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Mar 31

Energy: Under Threat in the Western Hemisphere?

Location: The Heritage Foundation's Lehrman Auditorium

The Western Hemisphere consumes some 30 million barrels of oil a day, of which 20 million goes to U.S. consumers. As global economies expand, experts predict that rising consumption will bring about an energy crunch in 30 years, unless more hydrocarbon reserves are discovered or new technologies perfected. In Latin America, underground resources are the patrimony of national governments, subjecting them to political as well as market forces. In the last two years, Venezuelan President Hugo Chávez has declared intentions to end his country's dependence on oil exports to the United States and is even trying to unite Latin American energy producers into an alliance under his leadership. Meanwhile, Bolivia and Ecuador will be renegotiating contracts with foreign producers in ways that may curtail further investment. If Peru elects a populist president this spring, it could do so as well. Our distinguished panelists will discuss U.S. energy policy, real versus imagined threats, and what the United States should do about them.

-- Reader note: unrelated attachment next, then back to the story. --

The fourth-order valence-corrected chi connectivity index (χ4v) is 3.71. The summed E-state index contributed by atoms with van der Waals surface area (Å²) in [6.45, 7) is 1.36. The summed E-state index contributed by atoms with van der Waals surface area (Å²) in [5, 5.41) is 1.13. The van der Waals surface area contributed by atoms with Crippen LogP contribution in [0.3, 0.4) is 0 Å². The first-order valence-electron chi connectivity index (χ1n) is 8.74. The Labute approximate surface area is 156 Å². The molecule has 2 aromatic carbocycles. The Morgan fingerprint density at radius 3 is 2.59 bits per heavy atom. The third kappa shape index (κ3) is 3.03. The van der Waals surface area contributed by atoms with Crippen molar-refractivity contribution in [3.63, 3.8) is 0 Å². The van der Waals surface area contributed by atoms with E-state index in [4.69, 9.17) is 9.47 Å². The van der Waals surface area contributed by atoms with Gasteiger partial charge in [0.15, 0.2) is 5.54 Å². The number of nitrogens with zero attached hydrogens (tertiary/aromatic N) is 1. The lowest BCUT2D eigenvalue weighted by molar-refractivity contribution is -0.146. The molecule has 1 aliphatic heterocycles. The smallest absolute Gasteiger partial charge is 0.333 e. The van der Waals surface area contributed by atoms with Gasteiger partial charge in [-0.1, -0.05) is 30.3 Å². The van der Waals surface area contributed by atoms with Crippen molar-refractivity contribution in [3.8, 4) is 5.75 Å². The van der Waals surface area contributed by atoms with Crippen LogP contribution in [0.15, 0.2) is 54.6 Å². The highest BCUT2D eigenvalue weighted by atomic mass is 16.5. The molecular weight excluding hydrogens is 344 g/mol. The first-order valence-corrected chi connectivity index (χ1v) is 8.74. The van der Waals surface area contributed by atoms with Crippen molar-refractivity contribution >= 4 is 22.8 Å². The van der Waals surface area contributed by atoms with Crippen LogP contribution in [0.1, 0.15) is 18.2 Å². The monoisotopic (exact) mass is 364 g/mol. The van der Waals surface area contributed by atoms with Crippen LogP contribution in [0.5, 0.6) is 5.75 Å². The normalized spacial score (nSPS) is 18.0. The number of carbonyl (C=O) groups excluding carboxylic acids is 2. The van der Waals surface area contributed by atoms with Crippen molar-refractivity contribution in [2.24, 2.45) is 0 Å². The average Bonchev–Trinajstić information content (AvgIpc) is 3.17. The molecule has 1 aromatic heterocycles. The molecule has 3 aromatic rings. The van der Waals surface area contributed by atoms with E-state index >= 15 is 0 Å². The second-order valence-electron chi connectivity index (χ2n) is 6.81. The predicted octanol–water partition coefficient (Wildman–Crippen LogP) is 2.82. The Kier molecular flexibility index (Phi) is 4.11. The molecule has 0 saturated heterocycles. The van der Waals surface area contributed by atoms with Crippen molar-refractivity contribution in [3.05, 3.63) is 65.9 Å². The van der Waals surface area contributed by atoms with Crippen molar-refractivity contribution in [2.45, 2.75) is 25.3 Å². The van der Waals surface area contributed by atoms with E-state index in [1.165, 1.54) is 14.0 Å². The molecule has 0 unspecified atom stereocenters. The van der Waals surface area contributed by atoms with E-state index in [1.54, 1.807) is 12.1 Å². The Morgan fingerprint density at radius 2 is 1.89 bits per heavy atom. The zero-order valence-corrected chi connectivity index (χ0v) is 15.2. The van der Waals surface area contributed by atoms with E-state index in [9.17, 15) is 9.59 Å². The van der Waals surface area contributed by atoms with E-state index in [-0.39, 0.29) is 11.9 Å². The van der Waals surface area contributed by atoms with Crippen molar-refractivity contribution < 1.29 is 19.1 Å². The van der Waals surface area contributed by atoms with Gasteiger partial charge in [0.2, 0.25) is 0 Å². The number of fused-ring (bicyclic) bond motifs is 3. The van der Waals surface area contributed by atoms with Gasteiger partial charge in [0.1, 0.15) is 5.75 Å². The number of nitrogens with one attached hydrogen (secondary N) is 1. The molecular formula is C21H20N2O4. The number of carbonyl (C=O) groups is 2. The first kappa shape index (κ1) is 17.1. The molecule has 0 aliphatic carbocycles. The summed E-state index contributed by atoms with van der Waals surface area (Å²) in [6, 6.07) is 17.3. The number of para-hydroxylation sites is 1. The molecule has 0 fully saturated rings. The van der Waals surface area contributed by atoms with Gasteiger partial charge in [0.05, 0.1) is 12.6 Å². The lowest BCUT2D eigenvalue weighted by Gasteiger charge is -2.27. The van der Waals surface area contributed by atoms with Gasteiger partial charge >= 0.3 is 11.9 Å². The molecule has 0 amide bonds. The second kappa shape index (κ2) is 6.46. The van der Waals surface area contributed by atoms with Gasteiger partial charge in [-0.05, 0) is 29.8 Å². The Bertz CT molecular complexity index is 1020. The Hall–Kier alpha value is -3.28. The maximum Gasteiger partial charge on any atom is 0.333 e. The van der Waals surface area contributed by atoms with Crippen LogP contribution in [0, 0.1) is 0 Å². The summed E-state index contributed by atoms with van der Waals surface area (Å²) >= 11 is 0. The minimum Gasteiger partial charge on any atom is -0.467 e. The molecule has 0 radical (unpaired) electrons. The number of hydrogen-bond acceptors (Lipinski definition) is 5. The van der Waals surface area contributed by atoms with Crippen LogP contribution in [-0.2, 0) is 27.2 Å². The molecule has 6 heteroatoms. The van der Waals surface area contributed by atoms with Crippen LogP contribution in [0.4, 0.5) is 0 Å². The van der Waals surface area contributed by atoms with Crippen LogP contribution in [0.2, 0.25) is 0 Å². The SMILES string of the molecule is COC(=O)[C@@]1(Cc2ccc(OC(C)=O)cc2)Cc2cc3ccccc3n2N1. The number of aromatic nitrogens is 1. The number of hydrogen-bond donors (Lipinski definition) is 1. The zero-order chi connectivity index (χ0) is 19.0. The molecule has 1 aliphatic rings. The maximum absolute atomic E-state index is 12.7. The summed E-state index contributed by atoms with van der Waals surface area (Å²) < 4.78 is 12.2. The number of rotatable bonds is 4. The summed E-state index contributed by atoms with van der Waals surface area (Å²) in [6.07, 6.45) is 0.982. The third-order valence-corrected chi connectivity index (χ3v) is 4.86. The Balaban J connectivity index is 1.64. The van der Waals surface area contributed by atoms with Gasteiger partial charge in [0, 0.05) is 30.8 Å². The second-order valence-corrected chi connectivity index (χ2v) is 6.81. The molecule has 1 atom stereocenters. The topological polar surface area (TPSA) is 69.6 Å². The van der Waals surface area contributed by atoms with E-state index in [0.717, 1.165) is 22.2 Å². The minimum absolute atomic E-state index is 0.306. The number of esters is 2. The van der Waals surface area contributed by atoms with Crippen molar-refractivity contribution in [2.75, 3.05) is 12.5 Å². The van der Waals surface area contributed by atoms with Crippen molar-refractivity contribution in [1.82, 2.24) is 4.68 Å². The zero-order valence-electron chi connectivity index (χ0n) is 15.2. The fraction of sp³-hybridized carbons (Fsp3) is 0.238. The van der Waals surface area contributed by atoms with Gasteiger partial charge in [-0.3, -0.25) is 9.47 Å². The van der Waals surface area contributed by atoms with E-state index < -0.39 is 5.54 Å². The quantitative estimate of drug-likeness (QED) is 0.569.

More About the Speakers

Karen Harbert
Assistant Secretary for
Policy and International Affairs,
U.S. Department of Energy

Gustavo Coronel
Former Board Member,
Petroleos de Venezuela, S.A.

R. Kirk Sherr
Principal Member,
The Scowcroft Group

Carl Meacham
Senior Professional Staff Member,
U.S. Senate Foreign Relations Committee